The Legacy of Magazine Icon Clay Felker

Clay Felker, the editor who invented the modern city magazine, died July 1 at his home in Manhattan after a lengthy struggle with cancer. He was 83.

Most of the reverent obituaries mention his seminal work at Esquire — which led to his unleashing of such marquee-named writers as Truman Capote and Hunter Thompson.

But he fathered what’s come to be known as “the New Journalism” (Tom Wolfe’s “Tiny Mummies,” for starters) after Esquire, as editor of the Sunday supplement of the New York Herald Tribune in the mid-1960s, which led to his founding, with art director Milton Glaser, of New York magazine in 1968.

More than offering up a revised notion of the city magazine, what was revolutionary about New York was its look and tone: the marriage of hopped-up prose and equally important in-your-face graphics put the idea of “snark” on the map, before there was such a word, or for that matter, any cleverly iconic “map” to print it on.

A good deal less, however, has been written about his time, in the late 1980s, as editor of Adweek.

Two of Adweek’s founders, Jack Thomas and Ken Fadner, had worked with Felker on the business side of New York. They left, as Felker did, with Rupert Murdoch’s hostile takeover.

Then Thomas, Fadner and Penn Tudor bought three regional advertising publications and created Adweek, designed as a hipper, more mainstream take on trade magazines. Walter Bernard, and Clay’s old partner, Glaser, designed Adweek, and its oversized, iconic red logo, to look clean and modern, and include the work of many of the same illustrators who were regularly seen in New York.

Meanwhile, Felker had launched the Daily News Tonight, a flashier edition of the newspaper, which proved unsuccessful. He moved over to Adweek.

I remember the hush in the newsroom on the day he strode in, wearing the same type of striped Turnbull & Asser shirt and tie, under a hand-made English suit, that had been his uniform since Esquire days. I guess he was in his late 50s at the time, but I’d never seen anyone dig in with such vigor. The energy was palpable — there was never a guy who loved ideas, and publishing, and generating the kind of buzz that made writers “stars” as much as Clay Felker.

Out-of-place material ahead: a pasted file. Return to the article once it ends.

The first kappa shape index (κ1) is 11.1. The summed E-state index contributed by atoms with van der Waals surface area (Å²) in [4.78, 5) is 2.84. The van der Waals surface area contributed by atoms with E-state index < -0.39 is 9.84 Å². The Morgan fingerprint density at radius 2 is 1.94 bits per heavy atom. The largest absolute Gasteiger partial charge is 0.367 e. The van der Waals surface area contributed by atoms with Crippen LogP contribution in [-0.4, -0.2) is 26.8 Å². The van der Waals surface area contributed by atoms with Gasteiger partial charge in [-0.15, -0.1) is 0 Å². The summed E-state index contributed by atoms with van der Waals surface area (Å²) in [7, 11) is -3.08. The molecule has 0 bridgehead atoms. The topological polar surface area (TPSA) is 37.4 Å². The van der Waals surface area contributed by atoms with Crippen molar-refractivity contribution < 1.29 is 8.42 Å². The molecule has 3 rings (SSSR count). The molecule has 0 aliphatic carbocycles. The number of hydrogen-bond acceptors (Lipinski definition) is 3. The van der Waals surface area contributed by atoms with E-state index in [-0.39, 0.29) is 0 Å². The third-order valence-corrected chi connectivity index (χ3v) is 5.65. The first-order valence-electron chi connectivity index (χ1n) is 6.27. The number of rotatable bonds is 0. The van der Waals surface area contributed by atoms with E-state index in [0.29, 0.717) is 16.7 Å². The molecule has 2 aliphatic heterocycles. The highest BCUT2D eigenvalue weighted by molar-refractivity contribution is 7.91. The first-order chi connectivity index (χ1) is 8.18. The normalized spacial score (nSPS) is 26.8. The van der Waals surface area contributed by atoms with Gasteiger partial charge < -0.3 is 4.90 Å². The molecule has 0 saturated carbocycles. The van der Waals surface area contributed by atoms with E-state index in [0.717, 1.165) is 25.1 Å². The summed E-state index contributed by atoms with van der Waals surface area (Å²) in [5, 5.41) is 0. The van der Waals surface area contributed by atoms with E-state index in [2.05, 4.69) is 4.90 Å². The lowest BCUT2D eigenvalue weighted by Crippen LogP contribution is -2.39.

For several days, he sat in the open newsroom just poring over old issues. Then he started treating the content of this ad trade — which published five different regional editions at the time — in the same way he did all of his other consumer successes. He’d come back to the office from a lunch or an evening cocktail pulling little scraps of paper from his pockets, and then fishing through them to decipher the ideas and sources he’d scribbled on them, and turn them into story assignments.

But what I mainly remember from working with Clay was the sheer exhilaration of working with him when a piece really clicked. Time froze and the future felt golden.

He’d read a story, for example, and a couple of paragraphs in, say, “There’s your lead.” And changing it indeed made all the difference.

Some of his reductivism used to annoy me — but no one was better at concocting best/worst, in/out lists, which was a way to get pop and edge into the pages with humor.

As an editor, Clay could be volatile. He had a terrible temper and I remember being the target when he yelled, in his booming voice across the newsroom, that I was being “obtuse.” (It means “thick” and after looking it up in the dictionary, I went into the ladies’ room and cried.)

But really, as Clay would say, I’m burying the lead.

This is the story of how Clay Felker invented modern advertising criticism.

I was a young reporter, going out and doing stories about account changes, which frankly, felt kind of rote. I wanted to write about women’s issues and take a broader look at pop culture. One day Clay read a story in the New York Times about a new type of study, popular in colleges, called “semiotics.” It focused on the study of signs and symbols. From then, almost everything I did had a semiotic bent, from the meaning of the Charlie Girl’s pantsuit to the crazed sex dreams of the Maidenform woman.

I loved it — there was no detail too small to analyze. Then at a meeting, Clay suggested that I use semiotics to “review” an ad, and the Adweek Critique was born.

My first critique was of a Ralph Lauren print series during the winter. (“You want to wear your best $300 sweater while walking your husky,” I said, trying to sound like I knew what I was doing.)

Clay gave it a whole page — the inside cover. I heard that the competition was snickering at giving such a piece so much space in the magazine.

But before we knew it, our chief competitor had hired a staffer to do the same thing.

Much later, in the ’90s, Entertainment Weekly started reviewing ads regularly, and then of course, with the coming of the Internet, everybody became a critic.

Fadner, who later went on to found, acknowledges that Felker “brought a lot of credibility and a much higher profile to Adweek.” But sounding like the business-side guy he is, added: “He tended to go overboard in what he was willing to spend to go after a writer he really wanted.”

“Actually,” he said, after a bit of reflection, “everything I know about publishing I learned from Clay. Conventional mythology was that Clay was a great editor and knew nothing about publishing. But that’s not true. What Clay taught me was that all publishing comes down to a great editorial product. And the rest just falls into line. Anybody who tells you differently doesn’t know what he’s talking about.”

Indeed, with his genuine excitement about the work (and willingness to pay handsomely for it), Felker has inspired generations of media people who feel they can’t thank him enough. I’d love to convey just a tiny piece of my gratitude now. Thank you Clay. I’ll miss you.

This is an updated and expanded version of an appreciation that ran July 1.